professor-bikini-model

Screenwriter Scott Z. Burns is responsible for scripts such as Dawn Of The Planet Of The Apes and The Bourne Ultimatum, but it may be his “trilogy” of films with Steven Soderbergh that really stand out: The Informant!, Side Effects, and Contagion developed a vision of modern communication that is pessimistic, to say the least. 

Now Burns is attached to direct a film based on Maxine Swann’s New York Times Magazine article ‘The Professor, The Bikini Model, And the Suitcase Full of Trouble,’ which ran last year. The story follows a wild, almost insane scam, and fits right in with some of the sensibility we’ve seen Burns express in those films with Soderbergh.

Here’s a condensed version of the opening:

Paul Frampton, a divorced theoretical particle physicist, meets Denise Milani, a Czech bikini model, on the online dating site Mate1.com. Milani’s pictures on the site show a dark-haired, dark-eyed beauty with a supposedly natural DDD breast size. Frampton tried to get Milani to talk on the phone, but she always demurred. When she finally agreed to meet him in person, she asked him to come to La Paz, Bolivia, where she was doing a photo shoot. The first thing that went wrong was that the e-ticket Milani sent Frampton for the Toronto-Santiago leg of his journey turned out to be invalid, leaving him stranded in the Toronto airport for a full day. Frampton finally arrived in La Paz four days after he set out. He hoped to meet Milani the next morning, but by then she had been called away to another photo shoot in Brussels. A ticket to Buenos Aires eventually came, with the promise that another ticket to Brussels was on the way. All Milani asked was that Frampton do her a favor: bring her a bag that she had left in La Paz.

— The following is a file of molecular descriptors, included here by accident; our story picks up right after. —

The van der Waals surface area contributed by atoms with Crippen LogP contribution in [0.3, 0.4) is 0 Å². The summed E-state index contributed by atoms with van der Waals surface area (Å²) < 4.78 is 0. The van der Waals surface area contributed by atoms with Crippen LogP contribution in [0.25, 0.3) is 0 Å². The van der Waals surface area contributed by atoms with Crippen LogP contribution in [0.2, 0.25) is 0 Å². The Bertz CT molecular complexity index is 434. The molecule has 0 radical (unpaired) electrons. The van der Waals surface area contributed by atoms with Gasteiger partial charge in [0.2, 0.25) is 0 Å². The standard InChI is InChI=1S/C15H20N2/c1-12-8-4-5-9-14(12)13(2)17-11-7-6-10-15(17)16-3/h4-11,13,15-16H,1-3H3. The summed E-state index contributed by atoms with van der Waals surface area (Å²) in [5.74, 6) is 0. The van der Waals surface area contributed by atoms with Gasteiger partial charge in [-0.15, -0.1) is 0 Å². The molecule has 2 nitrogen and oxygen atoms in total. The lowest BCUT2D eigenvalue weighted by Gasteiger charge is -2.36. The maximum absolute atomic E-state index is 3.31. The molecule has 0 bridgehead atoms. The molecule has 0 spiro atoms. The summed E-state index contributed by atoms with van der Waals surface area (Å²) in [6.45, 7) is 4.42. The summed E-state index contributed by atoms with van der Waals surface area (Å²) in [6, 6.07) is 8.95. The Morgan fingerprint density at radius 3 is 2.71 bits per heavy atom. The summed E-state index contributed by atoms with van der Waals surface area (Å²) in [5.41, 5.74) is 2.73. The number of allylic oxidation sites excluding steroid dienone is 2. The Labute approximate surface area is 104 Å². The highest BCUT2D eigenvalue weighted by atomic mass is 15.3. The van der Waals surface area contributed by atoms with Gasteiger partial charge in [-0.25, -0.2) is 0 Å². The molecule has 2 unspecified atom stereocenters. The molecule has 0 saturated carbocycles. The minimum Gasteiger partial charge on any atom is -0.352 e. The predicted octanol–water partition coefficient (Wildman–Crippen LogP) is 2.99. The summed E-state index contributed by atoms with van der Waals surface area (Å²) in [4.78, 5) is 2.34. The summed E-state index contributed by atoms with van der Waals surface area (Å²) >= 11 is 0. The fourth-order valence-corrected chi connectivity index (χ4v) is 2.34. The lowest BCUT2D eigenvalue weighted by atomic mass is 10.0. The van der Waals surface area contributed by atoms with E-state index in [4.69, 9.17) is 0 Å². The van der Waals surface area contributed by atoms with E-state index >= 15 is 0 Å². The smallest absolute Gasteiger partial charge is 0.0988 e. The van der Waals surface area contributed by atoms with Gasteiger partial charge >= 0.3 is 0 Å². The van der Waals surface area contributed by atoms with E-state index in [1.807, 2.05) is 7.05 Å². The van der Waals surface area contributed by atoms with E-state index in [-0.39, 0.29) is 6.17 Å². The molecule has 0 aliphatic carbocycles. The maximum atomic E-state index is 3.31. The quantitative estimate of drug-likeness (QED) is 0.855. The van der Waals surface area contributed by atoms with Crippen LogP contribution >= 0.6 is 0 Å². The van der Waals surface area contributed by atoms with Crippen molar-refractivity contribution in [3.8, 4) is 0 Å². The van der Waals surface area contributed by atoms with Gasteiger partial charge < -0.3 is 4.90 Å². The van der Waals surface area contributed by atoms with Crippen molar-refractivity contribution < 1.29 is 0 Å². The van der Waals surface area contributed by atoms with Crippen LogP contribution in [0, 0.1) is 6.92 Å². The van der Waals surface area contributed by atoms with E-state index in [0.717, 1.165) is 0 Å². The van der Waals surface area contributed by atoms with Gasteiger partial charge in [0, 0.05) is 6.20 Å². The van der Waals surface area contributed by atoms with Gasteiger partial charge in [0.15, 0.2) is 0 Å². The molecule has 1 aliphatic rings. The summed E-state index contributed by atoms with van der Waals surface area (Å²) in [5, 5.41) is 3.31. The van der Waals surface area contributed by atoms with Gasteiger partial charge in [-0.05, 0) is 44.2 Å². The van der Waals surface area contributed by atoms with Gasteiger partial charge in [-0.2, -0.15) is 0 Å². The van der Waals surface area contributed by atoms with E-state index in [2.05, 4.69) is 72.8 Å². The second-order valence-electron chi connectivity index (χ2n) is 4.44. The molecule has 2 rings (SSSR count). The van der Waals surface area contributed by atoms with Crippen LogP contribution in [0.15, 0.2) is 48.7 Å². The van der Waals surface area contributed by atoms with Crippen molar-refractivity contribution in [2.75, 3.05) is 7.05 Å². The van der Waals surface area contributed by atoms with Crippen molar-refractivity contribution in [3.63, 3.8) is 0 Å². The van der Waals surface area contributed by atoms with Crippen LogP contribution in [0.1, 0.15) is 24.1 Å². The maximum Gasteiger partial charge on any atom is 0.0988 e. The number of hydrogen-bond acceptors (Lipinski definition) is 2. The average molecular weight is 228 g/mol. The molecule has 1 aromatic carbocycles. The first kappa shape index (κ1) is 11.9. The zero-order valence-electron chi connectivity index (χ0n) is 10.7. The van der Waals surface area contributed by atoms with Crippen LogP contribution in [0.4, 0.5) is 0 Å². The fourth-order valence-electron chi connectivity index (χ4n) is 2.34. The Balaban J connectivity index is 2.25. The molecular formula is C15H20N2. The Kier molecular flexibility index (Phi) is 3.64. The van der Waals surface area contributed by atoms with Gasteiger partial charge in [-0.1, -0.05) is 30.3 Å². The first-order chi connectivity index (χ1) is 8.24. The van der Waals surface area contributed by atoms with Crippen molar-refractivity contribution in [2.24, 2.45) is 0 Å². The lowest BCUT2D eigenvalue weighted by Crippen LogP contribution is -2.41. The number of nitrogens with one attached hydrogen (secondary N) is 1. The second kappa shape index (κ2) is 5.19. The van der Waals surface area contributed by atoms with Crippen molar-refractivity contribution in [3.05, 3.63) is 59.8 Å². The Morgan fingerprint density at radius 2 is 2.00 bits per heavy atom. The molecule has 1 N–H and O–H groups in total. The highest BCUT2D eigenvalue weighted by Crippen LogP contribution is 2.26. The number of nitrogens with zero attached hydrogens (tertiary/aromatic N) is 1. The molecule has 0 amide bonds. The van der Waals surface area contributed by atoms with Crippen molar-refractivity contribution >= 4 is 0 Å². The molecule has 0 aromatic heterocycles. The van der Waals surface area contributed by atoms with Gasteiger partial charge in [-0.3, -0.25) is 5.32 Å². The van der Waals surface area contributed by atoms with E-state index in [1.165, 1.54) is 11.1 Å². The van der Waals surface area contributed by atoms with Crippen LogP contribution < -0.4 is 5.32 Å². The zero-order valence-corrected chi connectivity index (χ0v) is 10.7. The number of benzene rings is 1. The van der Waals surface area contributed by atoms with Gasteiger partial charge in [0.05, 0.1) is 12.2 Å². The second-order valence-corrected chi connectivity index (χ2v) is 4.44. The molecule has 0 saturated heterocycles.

All of their communication took place via texts, email, and instant messenger. “Denise” would never talk on the phone, and the journey described above was to be their first meeting. You may realize that Denise Milani is the name of a real model, who matches the description above, and you would probably be more skeptical than Frampton was with respect to the identity of the person chatting on the other end of his computer. But he went for it.

And guess what was in the bag?

The contents of the bag, complicated by texts and notes from Frampton that he called expressions of his own strange sense of humor, put the guy in jail for several years. The story is almost unbelievable, and makes for a great feature article. It could turn into one hell of a film. [THR]

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